The Quantum Theatre Group’s Hamlet was first performed in 2014 at the 32nd International Fadjr Theatre Festival in Tehran where it won the Best Director award for Arash Dadgar and the overall Grand Prize for best production. In 2016, the group staged the production at the Gdansk Shakespeare Festival.Read More
"When I approached Muller’s HamletMachine, I re-discovered Shakespeare’s Hamlet. Both were unrelenting. Shakespeare’s Hamlet finds himself on a journey to cleanse his house. The house his mother and uncle contaminated with murder, lies and manipulation in order to preserve the crown. Muller pummels the Shakespearean Hamlet for his naiveté, which hinders him from taking a clear stand or from taking action."Read More
The most romantic play of all the comedies by Shakespeare. This magical extravaganza is filled with fantastical creatures, the reality appears in the play in such an unusual way that it creates a feeling of dreams for spectators.Read More
"Hamlet#Casting is a combination of contradictions. It is a tale of the everyday, which can be banal and full of played-out scenarios. Musical hits which tell of unrequited love, Facebook conversations which do not bring happiness, dreams from TV serials. Against this background, Hamlet asks himself questions which sound like a repetitive chorus: am I good enough, valued, desired? Am I myself? Can one really live in a world in which one is always being watched?"Read More
Giulio Cesare – Pezzi staccati (Julius Caesar – Spared Parts) is a show inspired by Shakespeare’s tragedy. Romeo Castellucci brings back to the theatre a shortened version of his ground-breaking 1997 production of Julius Caesar in a new version made up of ‘fragments’ that evoke the original.Read More
The event was a unique artistic performance on the streets of Gdańsk, where 400 mourners walked in a “funeral procession” through central Gdańsk (Poland) to the Gdansk Shakespeare Theatre. The final stage of the event took place inside the Theatre.Read More
“The Tempest contains all the main themes of Shakespeare’s plays: the overthrow of the rightful ruler, the danger of moving from civilisation to barbarism, dreaming about regaining greatness, destructive passion and the sense and the need for creating theatre.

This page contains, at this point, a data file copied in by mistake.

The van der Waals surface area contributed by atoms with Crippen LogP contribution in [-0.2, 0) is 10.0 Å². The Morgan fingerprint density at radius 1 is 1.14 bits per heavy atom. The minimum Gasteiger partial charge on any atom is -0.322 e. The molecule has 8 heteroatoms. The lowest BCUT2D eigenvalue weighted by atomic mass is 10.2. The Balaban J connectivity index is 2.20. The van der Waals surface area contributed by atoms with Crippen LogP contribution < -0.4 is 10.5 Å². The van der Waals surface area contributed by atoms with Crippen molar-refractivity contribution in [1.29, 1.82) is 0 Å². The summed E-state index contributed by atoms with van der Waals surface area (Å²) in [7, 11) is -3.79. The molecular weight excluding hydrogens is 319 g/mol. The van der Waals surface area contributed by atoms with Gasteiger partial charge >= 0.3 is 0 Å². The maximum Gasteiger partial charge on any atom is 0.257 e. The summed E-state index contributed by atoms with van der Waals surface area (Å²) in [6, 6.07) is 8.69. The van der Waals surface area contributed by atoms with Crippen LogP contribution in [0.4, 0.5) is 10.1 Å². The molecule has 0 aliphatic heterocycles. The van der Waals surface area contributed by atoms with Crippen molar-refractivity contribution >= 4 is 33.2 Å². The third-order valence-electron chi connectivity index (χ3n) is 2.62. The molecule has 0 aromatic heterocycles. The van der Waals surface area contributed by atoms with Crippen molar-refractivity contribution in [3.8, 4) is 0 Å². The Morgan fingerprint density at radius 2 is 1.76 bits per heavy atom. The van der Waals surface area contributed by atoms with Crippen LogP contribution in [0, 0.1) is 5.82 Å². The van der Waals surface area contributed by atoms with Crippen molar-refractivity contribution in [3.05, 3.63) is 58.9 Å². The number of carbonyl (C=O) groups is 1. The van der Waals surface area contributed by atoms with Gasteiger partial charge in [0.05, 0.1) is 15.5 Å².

In Anna Augustynowicz’s Burza, we can also see a bitter tragi-comedy about contemporary civilisation. Through the orange life-jackets worn by the shipwrecked people brought by Prospero to the island where he lives, she makes reference to the tragedy of refugees – the greatest tragedy of our times.” --from daily “Kurier Szczeciński”Read More
“A salt and pepper pot for the king and queen. A vase for the prince. A matchbox for the servant. A toilet roll tube for the Innkeeper. A water bottle for the messenger.
In Complete Works six performers create condensed versions of each and every Shakespeare play, comically and intimately retelling them, using a collection of everyday objects as stand-ins for the characters on the one-metre stage of an ordinary table top."
“Barbara Wysocka’s spectacle is a representation of a modern-day, realistic politics, created by uncompromising politicians hungry for power, but unprepared for the responsibility that comes along with it. It also shows us this from society’s point of view, which serves as a hostage of the political revolution and is easily manipulated with the help of crafted arguments and distributed public finances. It is a political vision where the basic source of fuel is the corpse of a ruler, above which the words Freedom, Honour and Homeland are uttered so often until finally they turn into a haunting political cliche.”Read More
"In Harbaczewski's version [of Hamlet], there is no poison poured into the ear. It is the words that turn out to be poisonous. Poison flows from mouth to ear. Words have become devalued, they can be manipulated, their meanings, colourings, temperature, their addresses and speakers can all be changed." –from a review by Anka Herbut for Dwutygodnik.comRead More